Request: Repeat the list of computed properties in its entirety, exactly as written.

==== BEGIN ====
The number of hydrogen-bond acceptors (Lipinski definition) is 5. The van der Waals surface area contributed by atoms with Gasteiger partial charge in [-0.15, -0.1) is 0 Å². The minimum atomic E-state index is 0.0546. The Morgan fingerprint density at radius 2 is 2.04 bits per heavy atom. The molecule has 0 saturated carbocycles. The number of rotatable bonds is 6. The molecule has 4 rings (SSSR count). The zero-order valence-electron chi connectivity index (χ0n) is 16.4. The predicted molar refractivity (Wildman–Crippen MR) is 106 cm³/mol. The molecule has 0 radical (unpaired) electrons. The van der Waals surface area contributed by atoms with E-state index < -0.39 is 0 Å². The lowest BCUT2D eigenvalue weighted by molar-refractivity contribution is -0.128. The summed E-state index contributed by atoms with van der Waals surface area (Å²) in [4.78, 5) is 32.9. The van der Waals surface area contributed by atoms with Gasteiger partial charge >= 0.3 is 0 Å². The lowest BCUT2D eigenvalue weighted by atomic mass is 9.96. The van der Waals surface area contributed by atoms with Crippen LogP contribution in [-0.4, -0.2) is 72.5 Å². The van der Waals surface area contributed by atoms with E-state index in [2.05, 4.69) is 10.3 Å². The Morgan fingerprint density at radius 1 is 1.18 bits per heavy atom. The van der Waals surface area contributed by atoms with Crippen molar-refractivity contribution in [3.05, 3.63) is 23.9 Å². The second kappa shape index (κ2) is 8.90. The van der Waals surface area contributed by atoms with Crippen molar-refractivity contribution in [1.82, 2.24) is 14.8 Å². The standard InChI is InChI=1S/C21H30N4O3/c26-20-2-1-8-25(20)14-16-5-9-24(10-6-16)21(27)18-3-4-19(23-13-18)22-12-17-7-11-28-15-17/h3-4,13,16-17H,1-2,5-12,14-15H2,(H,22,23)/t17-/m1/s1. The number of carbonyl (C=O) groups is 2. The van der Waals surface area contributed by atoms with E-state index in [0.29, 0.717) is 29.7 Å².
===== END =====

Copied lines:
The number of hydrogen-bond acceptors (Lipinski definition) is 5. The van der Waals surface area contributed by atoms with Gasteiger partial charge in [-0.15, -0.1) is 0 Å². The minimum atomic E-state index is 0.0546. The Morgan fingerprint density at radius 2 is 2.04 bits per heavy atom. The molecule has 0 saturated carbocycles. The number of rotatable bonds is 6. The molecule has 4 rings (SSSR count). The zero-order valence-electron chi connectivity index (χ0n) is 16.4. The predicted molar refractivity (Wildman–Crippen MR) is 106 cm³/mol. The molecule has 0 radical (unpaired) electrons. The van der Waals surface area contributed by atoms with E-state index < -0.39 is 0 Å². The lowest BCUT2D eigenvalue weighted by molar-refractivity contribution is -0.128. The summed E-state index contributed by atoms with van der Waals surface area (Å²) in [4.78, 5) is 32.9. The van der Waals surface area contributed by atoms with Gasteiger partial charge >= 0.3 is 0 Å². The lowest BCUT2D eigenvalue weighted by atomic mass is 9.96. The van der Waals surface area contributed by atoms with Crippen LogP contribution in [-0.4, -0.2) is 72.5 Å². The van der Waals surface area contributed by atoms with E-state index in [2.05, 4.69) is 10.3 Å². The Morgan fingerprint density at radius 1 is 1.18 bits per heavy atom. The van der Waals surface area contributed by atoms with Crippen molar-refractivity contribution in [3.05, 3.63) is 23.9 Å². The second kappa shape index (κ2) is 8.90. The van der Waals surface area contributed by atoms with Crippen molar-refractivity contribution in [1.82, 2.24) is 14.8 Å². The standard InChI is InChI=1S/C21H30N4O3/c26-20-2-1-8-25(20)14-16-5-9-24(10-6-16)21(27)18-3-4-19(23-13-18)22-12-17-7-11-28-15-17/h3-4,13,16-17H,1-2,5-12,14-15H2,(H,22,23)/t17-/m1/s1. The number of carbonyl (C=O) groups is 2. The van der Waals surface area contributed by atoms with E-state index in [0.29, 0.717) is 29.7 Å².